Several years ago I was attending a convention in Las Vegas. It was past midnight and most of the other attendees were drunk and rowdy. It was chaos. I was completely sober and all I wanted was to talk about performance. That’s why I was attending in the first place!

From the middle of the chaos emerged Michael and I believe he could sense that I had more on my mind. He sat down at my table and started asking me questions about my act. My answers led to more questions, which I struggled to answer. I found myself getting frustrated as Michael easily picked apart my artistic decisions. I’d never been forced to confront my thoughts before, especially not in front of a legend like Michael.

Michael has a way of making you question everything you’ve ever done. At first, you say what you think he wants to hear but soon you realize that’s not what he wanted at all. What he wants is for you to find the confidence to defend your ideas and opinions. That’s why he’s so hard on you in the first place.

Michael sat with me over 4 hours that night. I walked away discouraged and frustrated, thinking that maybe I wasn’t good at this after all. But the next day, I had a creative breakthrough. Then another and another. I started to solidify my onstage persona and my scriptwriting dramatically improved. It was all thanks to Michael.

I wasn’t smart enough then to understand how much help he was willing to give. But Michael, if you’re reading this, you were a real lifesaver.

Mentor #5 - SHAUN

In one of the lowest points of my life I met Shaun. I had recently lost my father and transferred colleges. I wasn’t happy or especially motivated at the time.

Shaun didn’t care about any of that. Well, he did, but he didn’t let it keep me from succeeding. He expected my absolute best. He demanded that I show up on time, work hard, and give 100% to everything I was doing. While other people in my life were questioning my dreams, Shaun was daring me to dream bigger.

Shaun was so important to me that I affectionately have him as “Dad” in my phone. He became a second father to me because he invested in me and what I wanted to be doing. If it wasn’t for Shaun I would have never found my voice.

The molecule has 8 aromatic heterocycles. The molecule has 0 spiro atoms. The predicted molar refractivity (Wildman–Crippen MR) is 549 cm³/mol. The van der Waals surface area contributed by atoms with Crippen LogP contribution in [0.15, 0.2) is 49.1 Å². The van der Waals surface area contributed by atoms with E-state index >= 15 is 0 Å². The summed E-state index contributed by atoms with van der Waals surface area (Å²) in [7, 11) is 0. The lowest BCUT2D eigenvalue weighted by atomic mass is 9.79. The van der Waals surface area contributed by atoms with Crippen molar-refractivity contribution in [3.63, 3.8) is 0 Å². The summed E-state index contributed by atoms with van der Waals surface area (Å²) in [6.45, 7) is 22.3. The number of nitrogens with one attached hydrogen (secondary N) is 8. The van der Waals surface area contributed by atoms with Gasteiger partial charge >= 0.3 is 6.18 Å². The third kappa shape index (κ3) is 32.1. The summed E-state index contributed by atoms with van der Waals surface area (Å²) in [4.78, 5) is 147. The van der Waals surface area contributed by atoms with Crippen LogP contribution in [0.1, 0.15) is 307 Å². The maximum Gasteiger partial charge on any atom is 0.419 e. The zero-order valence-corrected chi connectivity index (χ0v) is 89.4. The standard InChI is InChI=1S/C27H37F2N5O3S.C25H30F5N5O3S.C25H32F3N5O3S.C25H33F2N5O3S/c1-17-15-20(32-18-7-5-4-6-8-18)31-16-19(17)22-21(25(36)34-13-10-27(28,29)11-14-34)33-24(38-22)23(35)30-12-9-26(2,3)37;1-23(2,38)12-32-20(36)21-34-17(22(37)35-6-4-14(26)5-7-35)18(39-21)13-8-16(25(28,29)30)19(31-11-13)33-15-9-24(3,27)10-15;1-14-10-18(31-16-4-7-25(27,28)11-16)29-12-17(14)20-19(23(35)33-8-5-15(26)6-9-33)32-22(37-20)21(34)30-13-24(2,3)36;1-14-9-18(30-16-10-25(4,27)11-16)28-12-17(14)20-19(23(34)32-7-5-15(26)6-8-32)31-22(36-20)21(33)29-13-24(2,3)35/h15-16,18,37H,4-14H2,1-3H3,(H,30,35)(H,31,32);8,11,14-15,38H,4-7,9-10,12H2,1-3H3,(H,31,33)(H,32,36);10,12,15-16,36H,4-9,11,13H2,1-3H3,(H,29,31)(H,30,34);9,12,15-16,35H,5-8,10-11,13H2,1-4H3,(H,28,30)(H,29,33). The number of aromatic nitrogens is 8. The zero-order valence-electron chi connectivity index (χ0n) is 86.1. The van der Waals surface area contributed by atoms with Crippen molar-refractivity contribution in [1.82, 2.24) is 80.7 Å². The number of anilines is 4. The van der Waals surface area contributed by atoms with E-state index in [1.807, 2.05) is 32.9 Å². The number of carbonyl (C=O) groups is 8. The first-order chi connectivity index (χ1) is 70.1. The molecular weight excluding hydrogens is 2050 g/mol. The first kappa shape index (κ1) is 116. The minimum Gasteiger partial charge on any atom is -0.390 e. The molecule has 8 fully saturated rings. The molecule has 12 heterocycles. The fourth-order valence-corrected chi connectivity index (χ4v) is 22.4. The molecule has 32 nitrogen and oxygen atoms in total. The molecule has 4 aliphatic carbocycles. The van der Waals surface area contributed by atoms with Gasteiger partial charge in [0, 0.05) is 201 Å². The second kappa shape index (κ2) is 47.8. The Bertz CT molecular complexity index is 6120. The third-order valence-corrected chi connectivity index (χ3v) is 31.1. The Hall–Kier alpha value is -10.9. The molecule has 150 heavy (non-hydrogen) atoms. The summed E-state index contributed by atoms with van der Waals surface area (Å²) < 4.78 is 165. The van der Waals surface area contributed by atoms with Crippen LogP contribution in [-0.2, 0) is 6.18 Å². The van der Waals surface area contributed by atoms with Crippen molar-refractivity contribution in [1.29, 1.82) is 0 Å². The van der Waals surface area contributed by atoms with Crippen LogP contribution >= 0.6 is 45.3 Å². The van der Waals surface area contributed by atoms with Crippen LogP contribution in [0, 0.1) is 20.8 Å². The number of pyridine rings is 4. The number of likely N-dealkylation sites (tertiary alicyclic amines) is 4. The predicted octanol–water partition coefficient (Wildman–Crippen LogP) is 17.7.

* * * * *

There are numerous people who have inspired me over the years but these are some of my favorites. I can never thank them enough.

When you get discouraged or someone tries to bring you down, try to remember the good. And always remember that mentorship presents itself in many forms…you just have to be open and willing to learn.

Finally, always remember to be patient and willing to offer people advice anytime they need it. Always treat questions with respect and be forthcoming with your advice and ideas. You never know how meaningful a few minutes of your time might be for someone else.


Other thoughts:

  • I was just on Pittsburgh Today Live on CBS Pittsburgh this week to promote my show! Check out my appearance below:

Experience

There was a fellow performer in my audience earlier this year. It was one of my best shows thus far in 2019. I was completely in the moment and the audience was loving it. Yet, this performer sat completely emotionless, arms crossed, refusing to smile or have a good time.

It reminded me of this cartoon:

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For the entire show I kept glancing over to see if he was enjoying it, but it just looked like the guy in that cartoon.

Honestly, it pissed me off.

When I go to another performer’s show, I try to be a good audience member. Reactions are contagious, so I try to lead by example for the other people in the audience: I lean forward, I smile, I nod, I laugh. I work extra hard to pay attention and respond accordingly, because that’s what I would want if I was doing the show myself.